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There are a variety of reasons why you might fall behind on a vehicle payment. When you owe debt on a vehicle, and fail to make your payment(s), the lender or finance company (I will refer to them as auto loan creditors) generally does not care why you fell behind on your payment(s); they are only concerned with whether you will catch up the past-due payments. Since vehicle financing usually involves big money, most auto loan creditors are diligent about enforcing their contract rights when a default occurs. When auto loan creditors finance a vehicle purchase, they usually acquire a security interest in that vehicle. Their security interest often gives them a right to repossess the vehicle if you default on your loan.

If you think your vehicle is in danger of repossession, here is what you can do:

  • You can contact the auto loan creditor and discuss whether they are willing to work with you on a plan for catching up the past due payment(s). Such a plan may involve adding the missed payment to the end of your loan, or adding an extra amount to your next few payments that will catch up the payment(s) you missed.
  • You can discontinue making any payments at all and let the auto loan creditor repossess the vehicle. This strategy comes with a high risk that once the auto loan creditor repossesses the vehicle and resells it, the resale will not generate enough money to pay off the debt you owed on the vehicle – this is called a deficiency balance. If that happens, the auto loan creditor may assert a claim against you for the deficiency balance. This deficiency balance is now an unsecured debt. The auto loan creditor may sue you and obtain a judgment against you for the amount of the deficiency balance. If you find yourself the target of a deficiency claim, you may be able to seek protection in a bankruptcy case. If you qualify for chapter 7, you can discharge the deficiency balance claim since that debt is unsecured. You will have lost the vehicle, but you will no longer be making the loan payments, and you will no longer be liable for the deficiency balance once you receive a bankruptcy discharge. There is also the possibility that the vehicle sale will pay off the loan and there will not be any deficiency balance. In that case, you would have lost the car but you will no longer be making the loan payments and the auto loan creditor has no further claim against you.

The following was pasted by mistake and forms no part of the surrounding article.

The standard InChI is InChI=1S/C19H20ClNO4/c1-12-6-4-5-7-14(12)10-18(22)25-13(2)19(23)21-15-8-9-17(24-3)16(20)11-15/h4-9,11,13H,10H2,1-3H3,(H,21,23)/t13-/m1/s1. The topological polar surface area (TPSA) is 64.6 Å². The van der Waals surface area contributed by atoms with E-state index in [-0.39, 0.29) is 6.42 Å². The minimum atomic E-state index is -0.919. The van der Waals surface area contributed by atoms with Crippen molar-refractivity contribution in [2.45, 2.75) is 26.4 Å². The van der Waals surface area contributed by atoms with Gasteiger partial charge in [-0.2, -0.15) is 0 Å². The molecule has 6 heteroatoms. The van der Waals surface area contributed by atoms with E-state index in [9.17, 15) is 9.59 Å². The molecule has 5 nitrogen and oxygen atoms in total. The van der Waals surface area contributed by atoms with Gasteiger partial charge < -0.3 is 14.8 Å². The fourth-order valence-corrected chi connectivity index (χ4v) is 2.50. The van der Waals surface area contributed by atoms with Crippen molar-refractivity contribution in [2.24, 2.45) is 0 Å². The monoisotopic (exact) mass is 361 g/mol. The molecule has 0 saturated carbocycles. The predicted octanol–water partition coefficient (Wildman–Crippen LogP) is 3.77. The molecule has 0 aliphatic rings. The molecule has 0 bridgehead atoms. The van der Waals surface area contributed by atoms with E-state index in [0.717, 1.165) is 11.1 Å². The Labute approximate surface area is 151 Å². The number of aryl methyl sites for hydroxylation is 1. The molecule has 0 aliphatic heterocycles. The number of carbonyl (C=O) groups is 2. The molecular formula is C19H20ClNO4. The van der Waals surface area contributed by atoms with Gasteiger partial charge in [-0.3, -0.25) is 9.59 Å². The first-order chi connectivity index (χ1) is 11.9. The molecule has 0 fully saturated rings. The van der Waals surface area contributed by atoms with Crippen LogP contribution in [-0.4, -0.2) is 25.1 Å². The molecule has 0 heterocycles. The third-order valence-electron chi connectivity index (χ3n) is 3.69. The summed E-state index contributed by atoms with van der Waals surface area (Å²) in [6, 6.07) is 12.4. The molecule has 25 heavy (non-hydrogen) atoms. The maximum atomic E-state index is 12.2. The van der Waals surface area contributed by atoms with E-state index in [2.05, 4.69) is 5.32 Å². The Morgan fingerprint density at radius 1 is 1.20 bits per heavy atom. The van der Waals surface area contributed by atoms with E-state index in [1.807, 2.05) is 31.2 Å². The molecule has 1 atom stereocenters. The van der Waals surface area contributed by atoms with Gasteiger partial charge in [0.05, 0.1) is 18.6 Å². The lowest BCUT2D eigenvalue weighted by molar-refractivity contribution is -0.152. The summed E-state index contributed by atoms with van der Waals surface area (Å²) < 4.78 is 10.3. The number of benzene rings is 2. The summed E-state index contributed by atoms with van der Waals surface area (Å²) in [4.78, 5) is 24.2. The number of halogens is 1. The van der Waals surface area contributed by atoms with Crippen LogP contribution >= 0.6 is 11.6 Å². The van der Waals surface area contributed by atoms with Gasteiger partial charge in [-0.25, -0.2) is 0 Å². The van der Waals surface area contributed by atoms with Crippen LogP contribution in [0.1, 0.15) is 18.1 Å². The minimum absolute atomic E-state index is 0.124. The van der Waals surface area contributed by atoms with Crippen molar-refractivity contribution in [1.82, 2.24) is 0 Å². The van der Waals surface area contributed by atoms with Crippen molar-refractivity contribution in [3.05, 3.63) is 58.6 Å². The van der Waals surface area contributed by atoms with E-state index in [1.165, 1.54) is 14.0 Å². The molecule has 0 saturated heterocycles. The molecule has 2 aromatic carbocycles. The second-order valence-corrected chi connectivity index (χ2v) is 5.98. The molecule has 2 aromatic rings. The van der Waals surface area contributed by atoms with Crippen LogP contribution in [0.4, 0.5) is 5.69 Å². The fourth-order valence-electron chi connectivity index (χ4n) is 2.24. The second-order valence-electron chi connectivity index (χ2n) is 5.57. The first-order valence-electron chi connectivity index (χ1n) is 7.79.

• You may be able to file a chapter 13 bankruptcy case and save the vehicle. Filing a chapter 13 case will allow you to repay the total debt owed on the vehicle over a maximum of five (5) years, and in most cases will reduce the interest you pay. If the vehicle loan is more than two and a half (2.5) years old, the chapter 13 case can allow you to pay the value of the vehicle rather than the debt that is owed. Paying the value of the vehicle rather than the debt is an obvious benefit if the debt exceeds the value, or you financed the purchase of an older model and value has decreased more rapidly than your loan balance.
  • If option number 2 (above) involves more uncertainty than you can bear, but you are prepared to lose the vehicle, there is a safer way to achieve the same result without that uncertainty. That option is to file a chapter 7 case before the auto loan creditor repossesses the vehicle. A chapter 7 bankruptcy petition includes a document called “Statement of Intentions.” This document is where the chapter 7 debtor declares his or her intent as to their secured debts. For the secured debt that is your vehicle loan, you can declare your intention to surrender the vehicle. Once the vehicle is turned over to the auto loan creditor, you don’t have to worry about any deficiency balance claim since you are already in a chapter 7 bankruptcy case, the auto loan creditor will be prohibited from suing you for any deficiency balance claim and you will no longer be liable for any deficiency balance claim once you receive your chapter 7 discharge.

If you are unable to find someone who can help you make your vehicle loan payments or are unable to refinance the vehicle loan to get a more affordable payment, these are the four (4) options you will face. If you default on your vehicle loan, you should contact a bankruptcy attorney to discuss whether you qualify to file bankruptcy and if so, which type of bankruptcy case best suits your goals.

If debt is making you feel overwhelmed, we’re here to help put your mind at ease. Contact Kelley, Lovett, Blakey & Sanders at 1-800-371-4188 or fill out the easy-to-use contact form on our website. With over 30 years of experience and three locations across Georgia, we are the experts in strategically guiding you toward financial freedom.

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